Red flag symptoms: Tinnitus

Provide reassurance but watch out for serious underlying causes.

Hearing aids can 'mask' tinnitus
Hearing aids can 'mask' tinnitus

Tinnitus (from the Latin for ringing) is a common ear complaint which can affect people of all ages.

At least 15 per cent of the UK population experience it at some stage, and for a few patients it can lead to a significant and permanent impairment of their subjective well-being.

Tinnitus is defined as perceived noise in one or both ears in the absence of an external stimulus. Patients describe whistling, hissing, humming or clicking noises, or a mixture of sounds.

We all have a degree of noise in our ears, probably caused by baseline electrical activity and natural blood flow within the ear. However, these sounds do not normally reach our consciousness.

The possible causes for tinnitus are manifold: noise exposure and hearing loss are the most common causes, but ear wax, head injuries, infections and certain medications may also lead to tinnitus, although frequently there is no apparent single cause.

Medications that have been implicated as causes of tinnitus include aspirin, diuretics and certain antibiotics.

A triad of rotational vertigo, hearing loss and tinnitus suggests Meniere's disease. This is, however, a rare condition.

Pulsatile tinnitus may indicate a vascular malformation, obstruction (typically in the carotid artery) or a glomus tumour.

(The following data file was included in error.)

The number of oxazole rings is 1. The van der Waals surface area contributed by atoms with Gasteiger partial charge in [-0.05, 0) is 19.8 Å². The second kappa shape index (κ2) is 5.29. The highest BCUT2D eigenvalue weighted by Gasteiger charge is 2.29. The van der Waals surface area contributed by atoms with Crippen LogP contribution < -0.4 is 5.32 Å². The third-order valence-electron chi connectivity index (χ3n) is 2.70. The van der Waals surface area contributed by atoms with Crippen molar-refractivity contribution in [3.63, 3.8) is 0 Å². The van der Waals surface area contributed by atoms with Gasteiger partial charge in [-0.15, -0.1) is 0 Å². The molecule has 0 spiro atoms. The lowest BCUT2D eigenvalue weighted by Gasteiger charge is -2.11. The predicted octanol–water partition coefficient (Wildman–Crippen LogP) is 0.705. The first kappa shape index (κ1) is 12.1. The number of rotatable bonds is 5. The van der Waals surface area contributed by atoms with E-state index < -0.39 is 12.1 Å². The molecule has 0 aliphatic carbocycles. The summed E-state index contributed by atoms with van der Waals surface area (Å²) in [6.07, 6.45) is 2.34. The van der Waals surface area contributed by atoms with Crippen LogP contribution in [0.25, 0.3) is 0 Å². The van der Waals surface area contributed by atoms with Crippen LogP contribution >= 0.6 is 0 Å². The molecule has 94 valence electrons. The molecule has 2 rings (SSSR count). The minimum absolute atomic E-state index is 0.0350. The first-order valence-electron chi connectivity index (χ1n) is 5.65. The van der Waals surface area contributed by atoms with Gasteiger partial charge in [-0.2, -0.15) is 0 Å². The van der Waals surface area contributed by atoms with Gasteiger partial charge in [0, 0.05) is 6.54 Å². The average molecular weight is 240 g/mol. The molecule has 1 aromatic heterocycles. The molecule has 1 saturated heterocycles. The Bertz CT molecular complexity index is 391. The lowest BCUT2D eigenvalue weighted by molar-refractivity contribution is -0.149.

Occasionally tinnitus is accompanied by hyperacusis, an exaggerated perception of certain sounds or frequencies. This indicates cochlear damage.

When to refer
Patients should be referred to the ENT clinic if tinnitus is unilateral, has appeared suddenly, or is causing significant physical or psychological distress, or additional symptoms, such as vertigo or neurological deficits are present. Pulsatile tinnitus will also require a much more detailed assessment.

Tinnitus is naturally masked by background noise, which is why hearing loss often makes the condition worse. Increasing background noise can therefore improve tinnitus, and hearing aids, maskers and sound therapy are effective treatments.

Surgical approaches, such as ablation of the auditory nerve, can cause permanent hearing loss and exacerbate tinnitus, so should be avoided in most cases.

Acoustic neuromas, which typically cause unilateral tinnitus, are unlikely to be operated on as they tend to grow extremely slowly, if at all.

Patients often worry that brain tumours or significant cardiovascular events are the cause for their tinnitus.

They need to be reassured that such malignant causes are atypical, especially in the absence of any other symptoms.

Many patients notice that stress, anxiety and fatigue worsen tinnitus, and relaxation techniques and antidepressants may be useful to some.

Providing reassurance and information can prevent a patient from becoming chronically unwell or from trying unproven and possibly expensive alternative treatments, such as Ginkgo biloba.

While some patients may find tinnitus self-help groups helpful and supportive, for some they may reinforce the illness and exacerbate frustration with the lack of effective medical treatment.

Patients with long-standing tinnitus and dysfunctional coping strategies can have a poor prognosis, although some specialist clinics might be able to offer successful retraining therapy combined with appropriate psychological support.

  • Dr Jacobi is a salaried GP in York
Possible causes
  • Hearing loss
  • Noise
  • Obstruction of ear canal (wax)
  • Infections
  • Medication side-effects
  • Idiopathic
  • Meniere's disease
  • Tumours (acoustic neuroma, glomus tumour)
  • Unilateral
  • Sudden onset vertigo
  • Neurological symptoms
  • Pulsatile
  • Severe functional or psychological distress.

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